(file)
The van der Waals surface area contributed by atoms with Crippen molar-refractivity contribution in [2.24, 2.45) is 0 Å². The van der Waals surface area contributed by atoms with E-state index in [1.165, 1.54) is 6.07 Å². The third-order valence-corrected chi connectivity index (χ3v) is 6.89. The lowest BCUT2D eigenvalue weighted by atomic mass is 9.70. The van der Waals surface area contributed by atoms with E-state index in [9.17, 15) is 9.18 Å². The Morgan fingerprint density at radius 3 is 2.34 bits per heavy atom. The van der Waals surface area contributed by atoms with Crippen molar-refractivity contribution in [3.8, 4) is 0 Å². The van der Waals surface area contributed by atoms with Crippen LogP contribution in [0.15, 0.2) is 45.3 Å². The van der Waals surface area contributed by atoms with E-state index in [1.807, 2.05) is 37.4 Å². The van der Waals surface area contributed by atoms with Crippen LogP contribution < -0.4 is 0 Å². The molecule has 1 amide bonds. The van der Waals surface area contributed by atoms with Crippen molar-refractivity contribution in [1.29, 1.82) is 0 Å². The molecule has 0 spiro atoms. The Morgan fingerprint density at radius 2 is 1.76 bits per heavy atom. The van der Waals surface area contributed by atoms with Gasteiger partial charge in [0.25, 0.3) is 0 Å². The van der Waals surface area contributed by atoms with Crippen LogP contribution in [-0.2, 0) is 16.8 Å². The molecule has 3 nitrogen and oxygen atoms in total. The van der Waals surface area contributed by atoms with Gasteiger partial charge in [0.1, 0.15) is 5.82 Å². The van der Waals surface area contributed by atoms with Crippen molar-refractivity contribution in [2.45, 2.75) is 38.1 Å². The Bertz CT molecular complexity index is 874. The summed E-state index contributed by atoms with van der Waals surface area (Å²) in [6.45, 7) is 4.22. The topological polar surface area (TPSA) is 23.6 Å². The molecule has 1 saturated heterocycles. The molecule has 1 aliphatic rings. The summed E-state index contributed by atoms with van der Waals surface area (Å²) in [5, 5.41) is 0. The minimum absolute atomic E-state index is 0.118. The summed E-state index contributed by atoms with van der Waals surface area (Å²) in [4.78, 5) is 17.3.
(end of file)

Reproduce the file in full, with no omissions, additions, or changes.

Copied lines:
The van der Waals surface area contributed by atoms with Crippen molar-refractivity contribution in [2.24, 2.45) is 0 Å². The van der Waals surface area contributed by atoms with E-state index in [1.165, 1.54) is 6.07 Å². The third-order valence-corrected chi connectivity index (χ3v) is 6.89. The lowest BCUT2D eigenvalue weighted by atomic mass is 9.70. The van der Waals surface area contributed by atoms with E-state index in [9.17, 15) is 9.18 Å². The Morgan fingerprint density at radius 3 is 2.34 bits per heavy atom. The van der Waals surface area contributed by atoms with Crippen molar-refractivity contribution in [3.8, 4) is 0 Å². The van der Waals surface area contributed by atoms with Crippen LogP contribution in [0.15, 0.2) is 45.3 Å². The van der Waals surface area contributed by atoms with E-state index in [1.807, 2.05) is 37.4 Å². The van der Waals surface area contributed by atoms with Crippen LogP contribution < -0.4 is 0 Å². The molecule has 1 amide bonds. The van der Waals surface area contributed by atoms with Crippen molar-refractivity contribution in [1.29, 1.82) is 0 Å². The molecule has 0 spiro atoms. The Morgan fingerprint density at radius 2 is 1.76 bits per heavy atom. The van der Waals surface area contributed by atoms with Gasteiger partial charge in [0.25, 0.3) is 0 Å². The van der Waals surface area contributed by atoms with Crippen LogP contribution in [-0.2, 0) is 16.8 Å². The molecule has 3 nitrogen and oxygen atoms in total. The van der Waals surface area contributed by atoms with Gasteiger partial charge in [0.1, 0.15) is 5.82 Å². The van der Waals surface area contributed by atoms with Crippen molar-refractivity contribution in [2.45, 2.75) is 38.1 Å². The Bertz CT molecular complexity index is 874. The summed E-state index contributed by atoms with van der Waals surface area (Å²) in [6.45, 7) is 4.22. The topological polar surface area (TPSA) is 23.6 Å². The molecule has 1 saturated heterocycles. The molecule has 1 aliphatic rings. The summed E-state index contributed by atoms with van der Waals surface area (Å²) in [5, 5.41) is 0. The minimum absolute atomic E-state index is 0.118. The summed E-state index contributed by atoms with van der Waals surface area (Å²) in [4.78, 5) is 17.3.